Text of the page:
Regardless of the weaknesses mentioned above, it was found out that the program had a high level of academic success. The program evaluator found 90 % to be the average exam pass rate. However, the evaluator found out that most students who passed exams and subsequently gained promotion to take English as a major course failed to exhibit the necessary language competence skills. Language competency is a multi-skill concept that involves both theoretical and practical skills. Students who passed the program were found to be deficient in certain practical skills.
For instance, about 80% of participants were found to portray common weaknesses in spoken language, 40 % of whom were serious cases. These include poor sentence structures, grammatical mistakes and limited vocabulary. Additionally, eloquence was found to be a major challenge among participants, 60 % of whom could not express themselves fluently. This can be attributed to lack of practical learning experiences. Students taking English major were also found not to speak in English outside the classroom. This is thought to be a manifestation of poor program design, and negatively affects program outcomes.
It is also imperative to determine whether a program is cost effective. The effectiveness of any program ought to correspond with the cost of the program. Less effective programs have a higher cost benefit ratio (Posavac, 2010). From the assertions made above, it is evident that the program only accrues academic benefits, without necessarily resulting to the acquisition of language competency. This implies that the program is not cost effective.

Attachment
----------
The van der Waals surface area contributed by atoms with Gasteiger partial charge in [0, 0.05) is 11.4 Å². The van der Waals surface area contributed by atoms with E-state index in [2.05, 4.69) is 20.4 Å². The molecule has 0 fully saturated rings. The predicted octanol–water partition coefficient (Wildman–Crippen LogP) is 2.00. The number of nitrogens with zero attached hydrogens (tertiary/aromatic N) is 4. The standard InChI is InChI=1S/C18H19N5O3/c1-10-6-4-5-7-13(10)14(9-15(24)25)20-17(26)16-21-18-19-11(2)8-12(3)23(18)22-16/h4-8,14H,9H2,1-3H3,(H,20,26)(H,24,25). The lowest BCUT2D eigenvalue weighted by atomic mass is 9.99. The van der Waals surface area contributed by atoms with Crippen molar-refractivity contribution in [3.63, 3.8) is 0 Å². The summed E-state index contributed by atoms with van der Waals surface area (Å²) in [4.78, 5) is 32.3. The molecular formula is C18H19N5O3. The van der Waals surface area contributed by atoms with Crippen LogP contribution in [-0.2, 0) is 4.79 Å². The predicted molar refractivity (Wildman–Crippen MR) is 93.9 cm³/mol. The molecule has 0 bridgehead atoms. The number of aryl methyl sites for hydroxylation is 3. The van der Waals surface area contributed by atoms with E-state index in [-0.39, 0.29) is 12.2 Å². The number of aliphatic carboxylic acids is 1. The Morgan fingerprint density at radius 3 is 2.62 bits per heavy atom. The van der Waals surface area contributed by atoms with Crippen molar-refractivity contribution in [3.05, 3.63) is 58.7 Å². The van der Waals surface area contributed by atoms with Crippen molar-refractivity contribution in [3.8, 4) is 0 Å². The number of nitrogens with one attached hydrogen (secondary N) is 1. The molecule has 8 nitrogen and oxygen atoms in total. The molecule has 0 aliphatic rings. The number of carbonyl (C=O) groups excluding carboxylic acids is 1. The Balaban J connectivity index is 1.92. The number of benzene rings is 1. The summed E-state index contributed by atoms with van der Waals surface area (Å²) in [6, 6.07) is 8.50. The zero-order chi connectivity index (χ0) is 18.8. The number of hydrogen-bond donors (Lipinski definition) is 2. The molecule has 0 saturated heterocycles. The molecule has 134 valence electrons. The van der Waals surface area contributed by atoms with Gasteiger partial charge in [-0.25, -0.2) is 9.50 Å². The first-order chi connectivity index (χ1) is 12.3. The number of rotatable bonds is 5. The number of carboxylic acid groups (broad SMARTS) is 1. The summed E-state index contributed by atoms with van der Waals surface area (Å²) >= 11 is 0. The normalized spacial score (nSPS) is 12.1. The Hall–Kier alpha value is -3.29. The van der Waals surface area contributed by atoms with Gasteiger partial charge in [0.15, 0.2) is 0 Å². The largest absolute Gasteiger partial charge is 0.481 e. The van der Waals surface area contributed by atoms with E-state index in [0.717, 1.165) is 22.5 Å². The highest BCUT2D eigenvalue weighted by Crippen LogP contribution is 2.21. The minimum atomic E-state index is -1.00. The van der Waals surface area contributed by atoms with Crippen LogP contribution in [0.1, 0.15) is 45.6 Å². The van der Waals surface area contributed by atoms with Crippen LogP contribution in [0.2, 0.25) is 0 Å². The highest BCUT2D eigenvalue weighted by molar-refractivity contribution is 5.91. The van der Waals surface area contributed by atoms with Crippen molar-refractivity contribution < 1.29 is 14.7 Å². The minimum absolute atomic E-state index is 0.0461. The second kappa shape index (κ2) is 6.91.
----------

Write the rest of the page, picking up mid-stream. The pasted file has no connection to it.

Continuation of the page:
Acquisition of language competence is a major requirement for students in post secondary schools. Programs such as this one are aimed at helping students gain language competency. There are notable weaknesses identified in the program design, and which impinge on the attainment of desired outcomes. Despite the fact that the program accrues high academic benefits, the program fails to facilitate the acquisition of practical skills in language competency. To address such shortcomings, redesigning of the program is highly recommended.
Freeman, H. (2004). Evaluation: a systematic approach. Thousand Oaks, CA: Sage.
Posavac, E. (2010). Program evaluation: methods and case studies. London: Prentice Hall.
Royse, D., Thyer, B. and Padgett, D. (2009). Program Evaluation: An Introduction. Ontario: Cengage learning.
Yarbrough, D., Shulha, L., Hopson, K. and Caruthers, F. (2011). The program evaluation standards: A guide for evaluators and evaluation users. Thousand Oaks, CA: Sage.